Oceans open to the sun are Earth’s defining characteristic in the solar system, a gift to our planet that makes it appear as a “pale blue dot,” perceptibly different from yellow Venus and red Mars. Earth is locally unique because all three phases of water—gas, liquid, and ice— coexist under bright sunlight.

Among the scores of moons farther out in our solar system, we have found liquids on four: Jupiter’s moons Europa and Ganymede and Saturn’s moons Titan and Enceladus. These all have a liquid foundation for life, but there are other drawbacks. All of these oceans are far from the bright sunlight that gives complex life on Earth its energy, and most are buried from their atmospheres under ice. I think that any life on these moons would probably be too simple and small to be seen by human eye. (More details are in Chapter 4 of A World From Dust.)

The open, flowing oceans on Earth caused geological evolution, so that our rocks are different from those of our neighbors Mars and Venus. The geologist Robert Hazen estimates that the action of water on the Earth brought about more than 3,000 new minerals when there were only about 500 before, a multiplication of diversity in the rocks from this one chemical, water.

Jade, sapphire, emerald, all were made when water mixed and reacted with the Earth. Mother lodes of ores are found by following the ancient paths of water to where precious metals were deposited. Panning for gold requires a stream of running, living water.

Look at a drop of water in a microscope and you’ll see another way it is “living” water, this time in the realm of biology. Even the most crystal-clear pond water is home to thousands of undulating, spinning, pulsing amoebae and protozoa, a microscopic menagerie. Remove all of these, looking even closer at the atoms in water, and you would see that water is constantly moving around itself, forming, un-forming, and re-forming bonds, in what Bill Bryson described as a “quadrille.” This movement is unbridled, even joyful.

Liquid water hosts life even in extreme conditions. In the deepest parts of the oceans, ecosystems hidden from the sun cluster around bubbling clefts where hot, energy-laden gases escape from the earth. These vents are rich with crabs, lobsters, octopi. These animals bask in and ultimately feed on the sulfurous energy of the earth itself, mediated by the water. Of the four moons with liquid oceans, this looks most like the warm, ice-covered oceans of Enceladus.

I’m trying not to get my hopes up too far for finding complex life on Enceladus, however, because reading the DNA of these animals shows they did not evolve there. The DNA of complex life at the vents matches the DNA of more familiar surface species. This means that many of the creatures near the vents evolved at the surface, where chemical mixing and sunlight allowed their complexity to develop. Then they descended to the vents, where they were kept alive by the water and the earth’s energy. Eventually they lost the pigments, eyes, and even mouths that they didn’t need.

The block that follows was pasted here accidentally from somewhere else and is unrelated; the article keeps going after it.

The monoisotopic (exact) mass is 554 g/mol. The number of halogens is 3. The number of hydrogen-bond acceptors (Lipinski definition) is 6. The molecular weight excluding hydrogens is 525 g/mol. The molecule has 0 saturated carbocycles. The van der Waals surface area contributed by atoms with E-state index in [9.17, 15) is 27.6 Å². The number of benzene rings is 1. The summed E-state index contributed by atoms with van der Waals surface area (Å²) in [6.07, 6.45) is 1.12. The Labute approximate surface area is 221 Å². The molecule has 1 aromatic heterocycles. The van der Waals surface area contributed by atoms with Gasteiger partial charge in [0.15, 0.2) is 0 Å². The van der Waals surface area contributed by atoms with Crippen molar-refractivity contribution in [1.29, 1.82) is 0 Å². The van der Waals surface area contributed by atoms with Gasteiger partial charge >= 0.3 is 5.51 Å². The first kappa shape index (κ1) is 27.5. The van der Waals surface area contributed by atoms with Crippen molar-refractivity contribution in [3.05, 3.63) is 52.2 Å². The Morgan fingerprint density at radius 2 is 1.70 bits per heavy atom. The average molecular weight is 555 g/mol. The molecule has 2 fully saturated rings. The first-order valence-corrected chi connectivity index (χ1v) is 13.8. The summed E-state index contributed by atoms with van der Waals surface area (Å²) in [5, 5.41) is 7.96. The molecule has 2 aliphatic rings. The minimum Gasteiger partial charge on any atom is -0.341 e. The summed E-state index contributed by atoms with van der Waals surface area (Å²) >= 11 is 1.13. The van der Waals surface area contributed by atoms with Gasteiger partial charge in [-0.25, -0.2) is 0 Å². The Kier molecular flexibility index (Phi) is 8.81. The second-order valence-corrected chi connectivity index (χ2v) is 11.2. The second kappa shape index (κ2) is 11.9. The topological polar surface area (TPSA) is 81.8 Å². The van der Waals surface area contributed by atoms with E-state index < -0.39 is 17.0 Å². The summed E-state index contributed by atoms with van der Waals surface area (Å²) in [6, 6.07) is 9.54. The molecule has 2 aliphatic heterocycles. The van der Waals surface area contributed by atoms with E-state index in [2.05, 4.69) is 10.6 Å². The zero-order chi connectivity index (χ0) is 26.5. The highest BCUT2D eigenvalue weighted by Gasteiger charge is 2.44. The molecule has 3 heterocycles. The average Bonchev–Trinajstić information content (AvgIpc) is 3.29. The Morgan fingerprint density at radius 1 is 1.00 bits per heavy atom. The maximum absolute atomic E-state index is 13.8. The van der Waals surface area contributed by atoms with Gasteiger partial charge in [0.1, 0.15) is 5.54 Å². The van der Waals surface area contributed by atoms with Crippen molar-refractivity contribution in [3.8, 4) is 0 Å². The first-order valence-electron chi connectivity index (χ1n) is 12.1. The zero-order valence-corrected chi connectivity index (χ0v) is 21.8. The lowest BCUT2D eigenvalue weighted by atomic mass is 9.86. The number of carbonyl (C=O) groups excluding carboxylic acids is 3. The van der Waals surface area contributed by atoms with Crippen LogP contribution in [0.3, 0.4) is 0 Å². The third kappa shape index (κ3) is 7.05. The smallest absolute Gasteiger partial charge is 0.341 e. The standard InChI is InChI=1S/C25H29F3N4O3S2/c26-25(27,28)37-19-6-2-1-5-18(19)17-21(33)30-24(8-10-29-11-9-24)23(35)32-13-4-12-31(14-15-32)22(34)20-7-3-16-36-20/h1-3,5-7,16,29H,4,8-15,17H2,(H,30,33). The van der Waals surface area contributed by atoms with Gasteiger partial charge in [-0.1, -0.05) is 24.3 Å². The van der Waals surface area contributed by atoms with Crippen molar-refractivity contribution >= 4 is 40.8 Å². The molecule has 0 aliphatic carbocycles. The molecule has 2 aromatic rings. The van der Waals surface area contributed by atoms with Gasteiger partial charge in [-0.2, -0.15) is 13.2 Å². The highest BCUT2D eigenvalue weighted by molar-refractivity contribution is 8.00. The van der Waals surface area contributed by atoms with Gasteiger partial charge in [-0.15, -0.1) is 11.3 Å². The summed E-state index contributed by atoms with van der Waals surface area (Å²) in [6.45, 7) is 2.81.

Life needs water and energy to survive, and it changes its form to survive, morphing in ways unthinkable and amazing. Through liquid water, life was able to fill what had previously been empty, to thrive and to surprise. That sounds like grace to me.

Deep-ocean vents may shed light on another dimension to water’s power. At that extraordinary place, water may have shaped the first living things on this planet, bringing a good creation to life four billion years ago.

The chemical ingredients life needs come together at the deep ocean vents: carbon, sulfur, hydrogen, iron, nickel, and especially energy from within the earth. Long ago, water’s chemical power may have brought these ingredients together to shape the first life forms.

I once avoided these ideas because I felt that a chemical bridge from non-life to life threatened God’s creative sovereignty. But I’ve changed my mind. If God came up with the ideas, then they actually convey God’s creative sovereignty. The more I appreciate the dynamic elegance of water’s chemistry, the more I think that God appreciates dynamic elegance, too. All origin of life experiments have an important role for the chemical power of flowing, liquid water.

For example, some deep-sea vents form rocks with holes that look suspiciously like small cells. These cavities naturally stockpile and separate chemicals, like natural laboratories with billions of water-filled chambers. They are lined with iron and nickel atoms that react with the sulfur and hydrogen streaming out of the earth like Champagne bubbles. One of the central molecules in all metabolism, pyruvate, forms spontaneously in these vents, as well as other related molecules. It’s as if a biochemical network is budding from the underwater rocks.